AS THE PHONE rings in London's Rathbone Hotel, mental pictures form of Chang-rae Lee wiping his mouth of the fine food he is known to prefer or resting the putter after practising on the floor to refine his handicap of 10. Perhaps he's grading the work of his creative writing students from Princeton University, whose corridors he shares with Toni Morrison and Joyce Carol Oates. Or is he tweaking the film script for his third acclaimed novel, Aloft, the rights for which were bought by Scott Rudin, producer of The Hours and The Royal Tenenbaums?
It would be nice to see one of these urbane aspects of Lee - the worldly twists in his writing and his image that have made him, at 38, a literary luminary. Charles McGrath, at the time the editor of The New York Times Book Review, assigned himself the profile of Lee when Aloft, his third novel, was released in the US in March. The interview was conducted over one of the many golf rounds the pair has shared as friends for years. Lee won.
A phone interview in the middle of the tour to launch Aloft in the rest of the world has less class, a fear confirmed when Lee finally answers. His voice is throaty with flu and sleep. It grows more weary - though stays polite - when told that, as this is a Hong Kong newspaper, he should be prepared for questions about his Asian background.
Here's the problem in being so cosmopolitan. Lee is often cast in one of the stronger currents of post-war American literature - the lyrical precision of John Updike, John Cheever, Richard Ford and the more flamboyant Jonathan Franzen. All of them, like Lee, write about suburbia from within. But Lee is at the same time isolated from them by reviewers. He is the Asian-American, the migrant writer looking at America from the outside - even though he was raised in its suburbs. Denying that he wrote Aloft with an Italian-American central character to distance himself from ethnic writing, Lee says fighting comparisons to anyone takes too much effort.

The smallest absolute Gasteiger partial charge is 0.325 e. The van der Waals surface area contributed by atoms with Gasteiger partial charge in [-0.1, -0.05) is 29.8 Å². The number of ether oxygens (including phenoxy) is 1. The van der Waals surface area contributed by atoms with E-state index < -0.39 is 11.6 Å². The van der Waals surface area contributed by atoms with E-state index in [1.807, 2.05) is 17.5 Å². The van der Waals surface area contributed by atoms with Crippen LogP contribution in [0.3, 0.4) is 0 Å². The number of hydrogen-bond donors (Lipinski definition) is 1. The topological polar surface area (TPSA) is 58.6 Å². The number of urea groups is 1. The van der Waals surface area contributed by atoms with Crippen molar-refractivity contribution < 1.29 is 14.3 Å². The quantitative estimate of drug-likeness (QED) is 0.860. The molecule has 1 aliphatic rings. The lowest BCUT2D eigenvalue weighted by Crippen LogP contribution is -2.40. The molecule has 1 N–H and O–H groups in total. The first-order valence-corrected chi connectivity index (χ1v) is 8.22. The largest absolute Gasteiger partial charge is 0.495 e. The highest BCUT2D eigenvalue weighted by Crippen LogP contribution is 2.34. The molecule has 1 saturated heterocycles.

'I feel very comfortable that I can write a character that is convincing enough,' he says. 'I've done my job as a novelist - not as an Asian-American novelist, but just as a novelist. Maybe readers in the future won't expect me or maybe some others to write about what they expect us to write about. I take it all with a grain of salt. I know it's a way of talking about it or marketing it. People need to do that. They do it naturally. I don't worry about it. It falls away. After people read the book it becomes itself.
'I didn't start out with the idea that the main character was a white guy. I started out with the idea of someone who is a certain age. It was looking at that person in terms of family life and his culture, too. He's trying to make sense of things when he's at a juncture that should be full of ease and wisdom.'
Aloft opens with Jerry Battle flying his two-seat plane: 'From up here, a half mile above the earth, everything looks perfect to me.'
The plane was bought to keep the retired landscaper occupied as his 60th birthday approaches. He uses it for short leisurely flights on cloudless days. Battle (boiled down from Battaglia by his immigrant forebears) keeps his emotions at a similar altitude, above memories of his Korean-American wife's possible suicide more than 20 years earlier and the recent split with Rita, the lover who helped raise his children without receiving a marriage proposal. Battle distances himself from his father's unhappiness in a nursing home, his son's ruinous excesses as head of the family business and his daughter's impending marriage and baby.
'I'm one to leap up from the mat to aid all manner of strangers and tourists and other wide-eyed foreigners,' Jerry says, 'but when it comes to loved ones and family I can hardly ungear myself from the La-Z-boy, and want only succour and happy sufferance in return.'
Forcing Battle to fly through his personal storms is a metaphor that would plummet from most writers. Lee keeps it gliding with long, lean sentences capturing the thoughts of a man too complacent to express himself to others.